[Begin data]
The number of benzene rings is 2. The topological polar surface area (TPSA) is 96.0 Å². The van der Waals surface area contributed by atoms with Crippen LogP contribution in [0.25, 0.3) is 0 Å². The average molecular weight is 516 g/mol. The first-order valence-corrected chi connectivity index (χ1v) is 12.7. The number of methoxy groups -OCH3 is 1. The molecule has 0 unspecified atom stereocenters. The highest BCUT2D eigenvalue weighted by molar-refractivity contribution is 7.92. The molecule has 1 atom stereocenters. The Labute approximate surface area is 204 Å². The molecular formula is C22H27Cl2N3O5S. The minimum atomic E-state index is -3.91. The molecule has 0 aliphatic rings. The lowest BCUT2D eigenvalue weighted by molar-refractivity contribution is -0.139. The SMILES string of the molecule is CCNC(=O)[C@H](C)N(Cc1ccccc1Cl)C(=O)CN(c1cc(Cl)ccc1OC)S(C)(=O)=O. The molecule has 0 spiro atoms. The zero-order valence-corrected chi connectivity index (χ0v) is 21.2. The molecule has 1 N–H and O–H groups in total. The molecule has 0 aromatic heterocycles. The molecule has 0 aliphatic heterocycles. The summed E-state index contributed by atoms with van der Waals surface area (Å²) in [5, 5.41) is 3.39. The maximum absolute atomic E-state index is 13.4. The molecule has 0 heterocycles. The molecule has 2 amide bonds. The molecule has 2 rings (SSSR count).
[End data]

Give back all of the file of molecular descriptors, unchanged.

The number of benzene rings is 2. The topological polar surface area (TPSA) is 96.0 Å². The van der Waals surface area contributed by atoms with Crippen LogP contribution in [0.25, 0.3) is 0 Å². The average molecular weight is 516 g/mol. The first-order valence-corrected chi connectivity index (χ1v) is 12.7. The number of methoxy groups -OCH3 is 1. The molecule has 0 unspecified atom stereocenters. The highest BCUT2D eigenvalue weighted by molar-refractivity contribution is 7.92. The molecule has 1 atom stereocenters. The Labute approximate surface area is 204 Å². The molecular formula is C22H27Cl2N3O5S. The minimum atomic E-state index is -3.91. The molecule has 0 aliphatic rings. The lowest BCUT2D eigenvalue weighted by molar-refractivity contribution is -0.139. The SMILES string of the molecule is CCNC(=O)[C@H](C)N(Cc1ccccc1Cl)C(=O)CN(c1cc(Cl)ccc1OC)S(C)(=O)=O. The molecule has 0 spiro atoms. The zero-order valence-corrected chi connectivity index (χ0v) is 21.2. The molecule has 1 N–H and O–H groups in total. The molecule has 0 aromatic heterocycles. The molecule has 0 aliphatic heterocycles. The summed E-state index contributed by atoms with van der Waals surface area (Å²) in [5, 5.41) is 3.39. The maximum absolute atomic E-state index is 13.4. The molecule has 0 heterocycles. The molecule has 2 amide bonds. The molecule has 2 rings (SSSR count).